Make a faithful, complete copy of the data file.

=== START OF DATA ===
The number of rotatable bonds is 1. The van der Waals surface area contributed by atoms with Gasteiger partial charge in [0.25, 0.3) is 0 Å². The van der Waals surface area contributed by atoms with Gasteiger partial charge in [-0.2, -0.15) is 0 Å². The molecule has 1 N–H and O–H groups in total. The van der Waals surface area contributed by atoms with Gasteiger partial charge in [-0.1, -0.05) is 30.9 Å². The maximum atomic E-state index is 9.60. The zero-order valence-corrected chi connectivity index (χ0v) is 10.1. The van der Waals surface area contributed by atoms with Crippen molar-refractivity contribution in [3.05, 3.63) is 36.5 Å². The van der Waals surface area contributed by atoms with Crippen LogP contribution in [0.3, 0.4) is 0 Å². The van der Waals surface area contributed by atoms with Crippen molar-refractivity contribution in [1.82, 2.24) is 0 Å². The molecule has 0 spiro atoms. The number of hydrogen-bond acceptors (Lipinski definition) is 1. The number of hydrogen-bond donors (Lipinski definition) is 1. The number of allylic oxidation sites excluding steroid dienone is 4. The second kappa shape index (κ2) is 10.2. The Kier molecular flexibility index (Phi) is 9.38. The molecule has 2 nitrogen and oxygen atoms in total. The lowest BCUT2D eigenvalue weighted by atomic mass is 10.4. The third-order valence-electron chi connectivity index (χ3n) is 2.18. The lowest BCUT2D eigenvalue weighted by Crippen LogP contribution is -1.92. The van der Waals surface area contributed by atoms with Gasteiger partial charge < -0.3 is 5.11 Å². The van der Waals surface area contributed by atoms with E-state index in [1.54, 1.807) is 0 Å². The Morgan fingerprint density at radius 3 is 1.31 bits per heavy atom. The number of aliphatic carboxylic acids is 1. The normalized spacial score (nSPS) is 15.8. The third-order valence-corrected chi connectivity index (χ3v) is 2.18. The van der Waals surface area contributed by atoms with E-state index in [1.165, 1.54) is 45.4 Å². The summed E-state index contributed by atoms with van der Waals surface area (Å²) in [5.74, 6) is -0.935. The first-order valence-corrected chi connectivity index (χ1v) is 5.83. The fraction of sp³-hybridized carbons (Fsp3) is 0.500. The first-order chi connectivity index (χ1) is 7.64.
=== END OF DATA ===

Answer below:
The number of rotatable bonds is 1. The van der Waals surface area contributed by atoms with Gasteiger partial charge in [0.25, 0.3) is 0 Å². The van der Waals surface area contributed by atoms with Gasteiger partial charge in [-0.2, -0.15) is 0 Å². The molecule has 1 N–H and O–H groups in total. The van der Waals surface area contributed by atoms with Gasteiger partial charge in [-0.1, -0.05) is 30.9 Å². The maximum atomic E-state index is 9.60. The zero-order valence-corrected chi connectivity index (χ0v) is 10.1. The van der Waals surface area contributed by atoms with Crippen molar-refractivity contribution in [3.05, 3.63) is 36.5 Å². The van der Waals surface area contributed by atoms with Crippen LogP contribution in [0.3, 0.4) is 0 Å². The van der Waals surface area contributed by atoms with Crippen molar-refractivity contribution in [1.82, 2.24) is 0 Å². The molecule has 0 spiro atoms. The number of hydrogen-bond acceptors (Lipinski definition) is 1. The number of hydrogen-bond donors (Lipinski definition) is 1. The number of allylic oxidation sites excluding steroid dienone is 4. The second kappa shape index (κ2) is 10.2. The Kier molecular flexibility index (Phi) is 9.38. The molecule has 2 nitrogen and oxygen atoms in total. The lowest BCUT2D eigenvalue weighted by atomic mass is 10.4. The third-order valence-electron chi connectivity index (χ3n) is 2.18. The lowest BCUT2D eigenvalue weighted by Crippen LogP contribution is -1.92. The van der Waals surface area contributed by atoms with Gasteiger partial charge < -0.3 is 5.11 Å². The van der Waals surface area contributed by atoms with E-state index in [1.54, 1.807) is 0 Å². The Morgan fingerprint density at radius 3 is 1.31 bits per heavy atom. The number of aliphatic carboxylic acids is 1. The normalized spacial score (nSPS) is 15.8. The third-order valence-corrected chi connectivity index (χ3v) is 2.18. The van der Waals surface area contributed by atoms with E-state index in [1.165, 1.54) is 45.4 Å². The summed E-state index contributed by atoms with van der Waals surface area (Å²) in [5.74, 6) is -0.935. The first-order valence-corrected chi connectivity index (χ1v) is 5.83. The fraction of sp³-hybridized carbons (Fsp3) is 0.500. The first-order chi connectivity index (χ1) is 7.64.